Fairfax Cryobank and CLI Cryobank

By admin on July 25, 2008

This information was taken from both the CLI and Fairfax websites. It
was sent to me by a member. I question a few things….4-5,000
children born each year from DI? All other estimates hover around
30,000-40,000. How in the world is anyone getting any numbers that
they then present as truth?! And they think it’s rare to have more
than 20 siblings for any given donor? As the DSR is a small sampling
of donor families, I think we’ve shown that to not be the case. Also,
we have heard several times of women meeting up in a park, or party
and discovering that their kids were half siblings. It does indeed
happen. Donor siblings can connect from “various sites that third
parties set up…”? If you knew how many times I have called these
sperm bank directors to have them please tell their clients about the
DSR. Also, when an anonymous donor changes his mind about connecting
with families, he is not allowed to know his donor number. Fairfax and
CLI will not release donor numbers to their former donors. So if a
donor wanted to share important medical information (or just connect)
with their offspring listed on the DSR, the bank would prohibit this
from happening. “Protecting families”? I think not. Protecting themselves…I
think so.

From the sites:

“The typical family who uses donor sperm is changing. Originally donor
insemination was offered exclusively to married couples who were
experiencing infertility. Today, infertile couples are still helped by
donor sperm but other types of families are as well. Single women are
increasingly choosing to have children on their own with the help of
donor sperm. Same sex couples are, too. Where 20 years ago it was
easier to keep the donor sperm story a secret, it is now much more
obvious when a father is not around while a child is growing up.
Children born from donor sperm are learning about the circumstances of
their conception in ever increasing numbers. We estimate that now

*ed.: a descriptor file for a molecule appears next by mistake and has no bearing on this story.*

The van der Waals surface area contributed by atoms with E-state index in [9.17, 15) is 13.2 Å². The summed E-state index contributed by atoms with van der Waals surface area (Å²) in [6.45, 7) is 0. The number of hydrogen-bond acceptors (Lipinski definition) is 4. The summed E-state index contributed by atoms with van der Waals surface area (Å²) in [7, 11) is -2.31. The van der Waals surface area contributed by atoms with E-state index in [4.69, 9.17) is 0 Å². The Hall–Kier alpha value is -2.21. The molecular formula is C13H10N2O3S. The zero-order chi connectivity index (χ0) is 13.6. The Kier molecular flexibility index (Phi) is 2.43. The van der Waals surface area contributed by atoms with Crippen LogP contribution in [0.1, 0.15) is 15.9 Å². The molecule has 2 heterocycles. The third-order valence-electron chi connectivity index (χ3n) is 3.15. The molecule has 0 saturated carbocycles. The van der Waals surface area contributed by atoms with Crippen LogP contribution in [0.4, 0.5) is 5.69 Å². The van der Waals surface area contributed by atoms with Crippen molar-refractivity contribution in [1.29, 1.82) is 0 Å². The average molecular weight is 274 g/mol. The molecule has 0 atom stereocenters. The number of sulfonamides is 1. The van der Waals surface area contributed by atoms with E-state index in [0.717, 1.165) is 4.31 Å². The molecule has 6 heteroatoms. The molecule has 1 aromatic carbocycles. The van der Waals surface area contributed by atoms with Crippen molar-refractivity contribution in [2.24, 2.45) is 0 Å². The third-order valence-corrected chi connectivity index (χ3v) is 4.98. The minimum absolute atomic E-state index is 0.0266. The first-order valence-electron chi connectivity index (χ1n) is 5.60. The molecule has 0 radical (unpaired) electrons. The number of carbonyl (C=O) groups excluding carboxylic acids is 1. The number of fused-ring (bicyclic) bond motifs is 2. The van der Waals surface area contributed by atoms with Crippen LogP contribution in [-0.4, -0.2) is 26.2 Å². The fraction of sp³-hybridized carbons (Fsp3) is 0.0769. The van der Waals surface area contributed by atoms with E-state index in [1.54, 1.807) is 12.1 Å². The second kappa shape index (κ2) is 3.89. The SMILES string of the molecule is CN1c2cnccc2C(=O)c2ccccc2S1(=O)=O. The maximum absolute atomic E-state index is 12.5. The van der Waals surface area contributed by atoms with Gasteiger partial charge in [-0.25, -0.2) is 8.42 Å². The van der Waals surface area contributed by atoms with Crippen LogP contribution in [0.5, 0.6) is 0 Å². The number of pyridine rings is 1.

about 4,000 to 5,000 children a year are born in the US as the result
of anonymous donor insemination.

Today, we ask all new donors if they want to be known. If they agree,
they become an ID Consent donor. If they decline, they will remain
anonymous. All donors who began donating prior to 2005 signed an
agreement with us in which we agreed to keep their identifying
information private. Many families were created with the understanding
that their specific donor would be anonymous forever, and they very
much want this information to stay private. We have very specific
understandings with donors and families that we will protect the
information of not only the donor’s identity but also the identity of
the families who used that sperm donor. Our policy is that once a
donor is designated as an anonymous donor or an ID Consent donor, his
status cannot be changed, e.g. from an anonymous donor to an ID
Consent donor, or vice versa. Therefore, for our anonymous donors, we
are not mediating contact between families and their donors.

There is a considerable amount of information we do have on our
donors, both anonymous and ID consent, that is extremely valuable in
learning about the donor as a person rather than a cold statistic.
Donors today have audio interviews recorded, childhood photos, some
have adult photos, and all have detailed medical and personal
histories. Their ethnicity, talents, interests, and even their
favorite color and song are presented. Donors who are no longer
donating also have information saved. (See more about donor
information at this webpage about donor information.) In addition,
half siblings who are interested are able to connect with each other
via various sites third parties set up for this purpose on the web.
Although the donor may be unknown, half siblings often find shared
traits that they determine are likely from their biological fathers.
This discovery of sibling relationships, along with the extensive
information already available on the donor, may help some children as
they seek to learn more about their genetic heritage.

Donor sperm from one donor usually results in several pregnancies over
many years. Some families store units from the same donor in order to
have biologically full siblings, so the age range of all the children
from the same donor may be considerable. In accordance with the
guidelines set by the American Society of Reproductive Medicine
(ASRM), we strictly limit the number of donor units sent to the same
geographic area. But since donor sperm is shipped all over the US and
several other countries, the donor usually sells out before he reaches
our distribution limit. It is highly unlikely you would ever meet
another one of your half siblings randomly, (i.e., someone who was
conceived with the exact same donor). It is rare for one of our donors
to have more than 20 reported offspring.”